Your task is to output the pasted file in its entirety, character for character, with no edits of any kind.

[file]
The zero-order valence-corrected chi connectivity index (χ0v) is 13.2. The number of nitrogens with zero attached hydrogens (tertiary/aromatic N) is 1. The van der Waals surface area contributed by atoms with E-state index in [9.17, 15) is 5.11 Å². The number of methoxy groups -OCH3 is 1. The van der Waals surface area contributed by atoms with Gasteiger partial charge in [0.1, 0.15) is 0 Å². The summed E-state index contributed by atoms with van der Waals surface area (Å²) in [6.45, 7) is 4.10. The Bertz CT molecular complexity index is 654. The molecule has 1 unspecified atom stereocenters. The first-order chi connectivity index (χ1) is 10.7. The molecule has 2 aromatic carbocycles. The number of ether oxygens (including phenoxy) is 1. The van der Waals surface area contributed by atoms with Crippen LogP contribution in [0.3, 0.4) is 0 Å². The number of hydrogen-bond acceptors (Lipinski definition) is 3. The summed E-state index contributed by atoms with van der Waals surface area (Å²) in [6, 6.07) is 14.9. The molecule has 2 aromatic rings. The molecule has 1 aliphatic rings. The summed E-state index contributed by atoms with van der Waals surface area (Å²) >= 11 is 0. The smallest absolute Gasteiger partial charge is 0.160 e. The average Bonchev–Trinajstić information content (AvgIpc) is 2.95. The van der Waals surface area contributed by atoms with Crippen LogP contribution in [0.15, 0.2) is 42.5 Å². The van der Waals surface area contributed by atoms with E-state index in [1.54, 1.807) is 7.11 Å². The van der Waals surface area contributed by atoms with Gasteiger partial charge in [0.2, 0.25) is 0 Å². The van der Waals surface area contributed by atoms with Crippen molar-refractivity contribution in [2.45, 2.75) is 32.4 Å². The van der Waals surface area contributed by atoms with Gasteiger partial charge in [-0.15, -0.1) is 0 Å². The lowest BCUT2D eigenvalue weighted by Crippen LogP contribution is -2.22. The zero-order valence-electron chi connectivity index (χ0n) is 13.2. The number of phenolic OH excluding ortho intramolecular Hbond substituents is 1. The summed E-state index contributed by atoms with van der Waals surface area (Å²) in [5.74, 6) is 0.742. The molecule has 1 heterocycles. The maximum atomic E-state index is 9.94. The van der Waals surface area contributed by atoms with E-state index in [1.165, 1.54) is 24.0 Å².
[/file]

The zero-order valence-corrected chi connectivity index (χ0v) is 13.2. The number of nitrogens with zero attached hydrogens (tertiary/aromatic N) is 1. The van der Waals surface area contributed by atoms with E-state index in [9.17, 15) is 5.11 Å². The number of methoxy groups -OCH3 is 1. The van der Waals surface area contributed by atoms with Gasteiger partial charge in [0.1, 0.15) is 0 Å². The summed E-state index contributed by atoms with van der Waals surface area (Å²) in [6.45, 7) is 4.10. The Bertz CT molecular complexity index is 654. The molecule has 1 unspecified atom stereocenters. The first-order chi connectivity index (χ1) is 10.7. The molecule has 2 aromatic carbocycles. The number of ether oxygens (including phenoxy) is 1. The van der Waals surface area contributed by atoms with Crippen LogP contribution in [0.3, 0.4) is 0 Å². The number of hydrogen-bond acceptors (Lipinski definition) is 3. The summed E-state index contributed by atoms with van der Waals surface area (Å²) in [6, 6.07) is 14.9. The molecule has 2 aromatic rings. The molecule has 1 aliphatic rings. The summed E-state index contributed by atoms with van der Waals surface area (Å²) >= 11 is 0. The smallest absolute Gasteiger partial charge is 0.160 e. The average Bonchev–Trinajstić information content (AvgIpc) is 2.95. The van der Waals surface area contributed by atoms with Crippen LogP contribution in [0.15, 0.2) is 42.5 Å². The van der Waals surface area contributed by atoms with E-state index in [1.54, 1.807) is 7.11 Å². The van der Waals surface area contributed by atoms with Gasteiger partial charge in [0.2, 0.25) is 0 Å². The van der Waals surface area contributed by atoms with Crippen molar-refractivity contribution in [2.45, 2.75) is 32.4 Å². The van der Waals surface area contributed by atoms with Gasteiger partial charge in [-0.15, -0.1) is 0 Å². The lowest BCUT2D eigenvalue weighted by Crippen LogP contribution is -2.22. The zero-order valence-electron chi connectivity index (χ0n) is 13.2. The number of phenolic OH excluding ortho intramolecular Hbond substituents is 1. The summed E-state index contributed by atoms with van der Waals surface area (Å²) in [5.74, 6) is 0.742. The molecule has 1 heterocycles. The maximum atomic E-state index is 9.94. The van der Waals surface area contributed by atoms with E-state index in [1.165, 1.54) is 24.0 Å².